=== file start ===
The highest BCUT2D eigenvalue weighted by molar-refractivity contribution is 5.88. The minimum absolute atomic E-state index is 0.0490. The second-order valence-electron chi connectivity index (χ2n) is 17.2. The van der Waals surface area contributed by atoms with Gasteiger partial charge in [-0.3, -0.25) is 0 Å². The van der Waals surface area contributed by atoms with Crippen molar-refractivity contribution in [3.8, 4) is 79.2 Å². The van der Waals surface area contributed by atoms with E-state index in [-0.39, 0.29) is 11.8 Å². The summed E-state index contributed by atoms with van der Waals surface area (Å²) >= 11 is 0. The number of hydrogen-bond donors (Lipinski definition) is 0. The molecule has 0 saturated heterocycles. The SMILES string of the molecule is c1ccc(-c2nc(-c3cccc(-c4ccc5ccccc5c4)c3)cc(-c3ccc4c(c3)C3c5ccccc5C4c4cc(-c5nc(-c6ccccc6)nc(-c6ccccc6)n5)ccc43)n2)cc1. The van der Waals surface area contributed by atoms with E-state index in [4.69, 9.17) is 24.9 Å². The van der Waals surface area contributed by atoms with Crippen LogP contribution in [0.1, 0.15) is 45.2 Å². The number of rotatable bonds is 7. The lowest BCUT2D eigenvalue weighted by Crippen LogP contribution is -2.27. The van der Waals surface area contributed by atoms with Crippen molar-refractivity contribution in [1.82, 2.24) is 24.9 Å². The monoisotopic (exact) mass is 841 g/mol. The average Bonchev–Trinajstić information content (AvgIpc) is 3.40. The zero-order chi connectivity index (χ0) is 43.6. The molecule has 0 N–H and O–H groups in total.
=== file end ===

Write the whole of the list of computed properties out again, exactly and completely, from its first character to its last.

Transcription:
The highest BCUT2D eigenvalue weighted by molar-refractivity contribution is 5.88. The minimum absolute atomic E-state index is 0.0490. The second-order valence-electron chi connectivity index (χ2n) is 17.2. The van der Waals surface area contributed by atoms with Gasteiger partial charge in [-0.3, -0.25) is 0 Å². The van der Waals surface area contributed by atoms with Crippen molar-refractivity contribution in [3.8, 4) is 79.2 Å². The van der Waals surface area contributed by atoms with E-state index in [-0.39, 0.29) is 11.8 Å². The summed E-state index contributed by atoms with van der Waals surface area (Å²) >= 11 is 0. The number of hydrogen-bond donors (Lipinski definition) is 0. The molecule has 0 saturated heterocycles. The SMILES string of the molecule is c1ccc(-c2nc(-c3cccc(-c4ccc5ccccc5c4)c3)cc(-c3ccc4c(c3)C3c5ccccc5C4c4cc(-c5nc(-c6ccccc6)nc(-c6ccccc6)n5)ccc43)n2)cc1. The van der Waals surface area contributed by atoms with E-state index in [4.69, 9.17) is 24.9 Å². The van der Waals surface area contributed by atoms with Crippen LogP contribution in [0.1, 0.15) is 45.2 Å². The number of rotatable bonds is 7. The lowest BCUT2D eigenvalue weighted by Crippen LogP contribution is -2.27. The van der Waals surface area contributed by atoms with Crippen molar-refractivity contribution in [1.82, 2.24) is 24.9 Å². The monoisotopic (exact) mass is 841 g/mol. The average Bonchev–Trinajstić information content (AvgIpc) is 3.40. The zero-order chi connectivity index (χ0) is 43.6. The molecule has 0 N–H and O–H groups in total.